We finished the trial late in the day Tuesday. We were given instructions by the judge as to what 'beyond a reasonable doubt' meant and that 'any witness whose testimony we believed was sufficient'. This is a  particularly difficult concept. You do not need to be 100% absolutely positively sure of guilty/not guilty. You need to have a moral certainty but the reasonable doubt could be 98% sure. We also needed to have ten out of twelve jurors for the verdict.
If we could not agree or get to 10/12, this is called a hung jury. In this case, they may redo the trial or let it go.
We started the deliberations late in the day and quickly established we were 8 for guilty and 4 had reasonable doubt.

I can tell you about the case now as we have reached a verdict.
This case involved a 9 year old girl, accusing her great-uncle of sexually abusing her.  Touching in a  sexual manner with or without clothes on is a first degree offense under Oregon law when it involves a minor under 14 years of age.
The case basically amounted to a she said vs. his not guilty plea.

We, as jurors, are directed to only consider testimony and evidence as we deliberate. We cannot speculate as to why certain witnesses are not called, or use in our deliberations our personal biases.
This was why certain possible jurors were excused based on their previous personal experience with pedophiles.

The 9 year old disclosed this event as having happened a couple of years in the past. Much was made of by the attorneys about her extended family, who I swear, were all cousins. Everyone involved was related (doubly-related). Her bio-mom used meth. Her dad, who she lived with, used marijuana often. The girl was hospitalized a week or so after her disclosure as being toxic with marijuana. The prosecuting attorney had her step-mom and dad offer the barest of answers and they relied heavily on "I don't know" answers. The key component  of the trial was the 9 year old's testimony and her taped interview with the Children's center in Oregon City.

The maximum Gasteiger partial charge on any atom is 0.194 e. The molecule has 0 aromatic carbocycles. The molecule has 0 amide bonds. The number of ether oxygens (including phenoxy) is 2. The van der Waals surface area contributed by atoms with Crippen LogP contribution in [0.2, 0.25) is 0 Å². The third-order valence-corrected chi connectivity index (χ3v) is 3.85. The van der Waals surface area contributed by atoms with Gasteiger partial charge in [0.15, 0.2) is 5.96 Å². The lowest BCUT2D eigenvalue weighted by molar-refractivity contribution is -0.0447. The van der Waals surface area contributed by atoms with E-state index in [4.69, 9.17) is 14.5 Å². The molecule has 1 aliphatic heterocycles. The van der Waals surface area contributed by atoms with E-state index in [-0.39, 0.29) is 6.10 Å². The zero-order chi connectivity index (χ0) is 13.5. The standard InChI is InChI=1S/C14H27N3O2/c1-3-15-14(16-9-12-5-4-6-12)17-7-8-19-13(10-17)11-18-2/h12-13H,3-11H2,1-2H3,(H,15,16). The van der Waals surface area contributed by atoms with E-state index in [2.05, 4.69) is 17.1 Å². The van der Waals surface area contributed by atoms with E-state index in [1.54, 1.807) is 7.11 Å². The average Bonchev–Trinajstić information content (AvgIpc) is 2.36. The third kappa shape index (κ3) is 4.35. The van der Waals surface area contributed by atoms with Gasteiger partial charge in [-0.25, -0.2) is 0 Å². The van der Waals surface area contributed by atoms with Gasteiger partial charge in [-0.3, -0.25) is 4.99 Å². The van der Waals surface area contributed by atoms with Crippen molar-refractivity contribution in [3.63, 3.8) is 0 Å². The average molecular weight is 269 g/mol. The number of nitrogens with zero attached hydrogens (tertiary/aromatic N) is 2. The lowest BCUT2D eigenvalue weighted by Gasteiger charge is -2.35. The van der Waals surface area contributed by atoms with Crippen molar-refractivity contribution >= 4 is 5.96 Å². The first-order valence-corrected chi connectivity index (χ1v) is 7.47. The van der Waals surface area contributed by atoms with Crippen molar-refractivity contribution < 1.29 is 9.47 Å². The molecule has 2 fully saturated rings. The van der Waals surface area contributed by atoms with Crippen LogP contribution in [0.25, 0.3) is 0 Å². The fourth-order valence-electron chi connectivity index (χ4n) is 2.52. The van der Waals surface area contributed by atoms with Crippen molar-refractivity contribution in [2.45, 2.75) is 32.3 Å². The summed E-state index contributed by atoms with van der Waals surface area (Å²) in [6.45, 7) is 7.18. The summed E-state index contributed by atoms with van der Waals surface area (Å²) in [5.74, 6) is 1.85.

(As an aside, putting my 9 year old on the stand would NEVER happen. Several of us were appalled at how unprotected this little girl was).
Her testimony was compelling and most of us believed her. The minority thought she had  possibly been coached.

For the defense, the attorney called witnesses but not the defendant. NO character witnesses were brought forth to defend the defendant. Witnesses were called but their testimony gave us a lot of confusion as to the time lines. The little girl has lived in multiple places, as well as with grandma (twice) where the uncle also lived. The girl has had multiple moms over the course of her nine years.
The defendant lived with his sister (the girl's grandma), and was unmarried. He worked in the family business on a swing shift. Typically he left for work at 2pm and came home sometime after midnight. He then would stay up until 7am, drinking alcohol and utilizing the jacuzzi. He was known to wear just a robe around the house. He looked grand-fatherly. Speculation was rampant at how well he fit a pedophile profile. The early hours of the morning don't lend themselves to fine-upstanding citizen behavior. So ---we could not use anything but what the police officer disclosed from his interview with the defendant.
Certain people important in the life of this girl were not called as witnesses.